This paper argues that capital punishment is not justice and no longer fulfills the moral goals of the maximum punishment within a society.
This paper explains that the issues of ethical conduct, such as retribution, economics and deterrence, surround the application of capital punishment. The author points out that the idea of retribution, based on the golden rule, with one act meriting an equal act of response, is widely used to support the death penalty. The paper states that factoring in the economic costs related to the death sentence can be ethically weighed with reference to Kant’s universal law.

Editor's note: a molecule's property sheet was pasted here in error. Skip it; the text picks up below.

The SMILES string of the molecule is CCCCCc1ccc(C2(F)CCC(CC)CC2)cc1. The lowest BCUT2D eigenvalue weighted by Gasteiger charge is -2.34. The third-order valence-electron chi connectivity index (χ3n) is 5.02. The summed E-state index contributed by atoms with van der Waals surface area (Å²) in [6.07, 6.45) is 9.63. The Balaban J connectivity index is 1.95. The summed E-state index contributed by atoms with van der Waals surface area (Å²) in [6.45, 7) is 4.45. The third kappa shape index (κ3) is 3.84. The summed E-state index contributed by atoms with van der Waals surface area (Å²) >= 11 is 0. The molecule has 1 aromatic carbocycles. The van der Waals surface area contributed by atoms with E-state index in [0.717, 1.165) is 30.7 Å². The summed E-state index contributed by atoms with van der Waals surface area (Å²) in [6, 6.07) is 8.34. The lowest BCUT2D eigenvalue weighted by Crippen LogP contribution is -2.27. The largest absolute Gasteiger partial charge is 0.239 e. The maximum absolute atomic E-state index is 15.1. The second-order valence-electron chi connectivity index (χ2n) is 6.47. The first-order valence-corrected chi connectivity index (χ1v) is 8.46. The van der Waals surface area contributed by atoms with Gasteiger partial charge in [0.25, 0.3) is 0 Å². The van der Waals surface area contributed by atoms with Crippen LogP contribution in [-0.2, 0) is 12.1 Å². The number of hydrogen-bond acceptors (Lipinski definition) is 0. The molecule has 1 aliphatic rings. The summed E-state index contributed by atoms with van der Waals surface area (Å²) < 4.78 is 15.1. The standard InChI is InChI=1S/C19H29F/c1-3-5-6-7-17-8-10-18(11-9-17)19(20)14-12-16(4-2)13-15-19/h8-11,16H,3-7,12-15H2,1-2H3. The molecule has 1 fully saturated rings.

Capital punishment has been in use for many years in America, with exception of 1972 to 1976 when it was deemed unconstitutional as cruel and unusual punishment. Over the years capital punishment has been in effect, the fundamentals have not progressed; it is still operating on the original theory in which it was implemented. Based on the historical trends, the current process will not be anymore or less effective at prevention in the future. This is partly due to punishment being a reactionary event, the penalty of death may contribute to the consistency of deviant society, but one would reason that without progression of the process it will not contribute to the evolution of society. As the penalty of death is deemed the maximum punishment possible, the opportunity for advancement exists in preemptive events based on direct and indirect knowledge acquired from the offenders.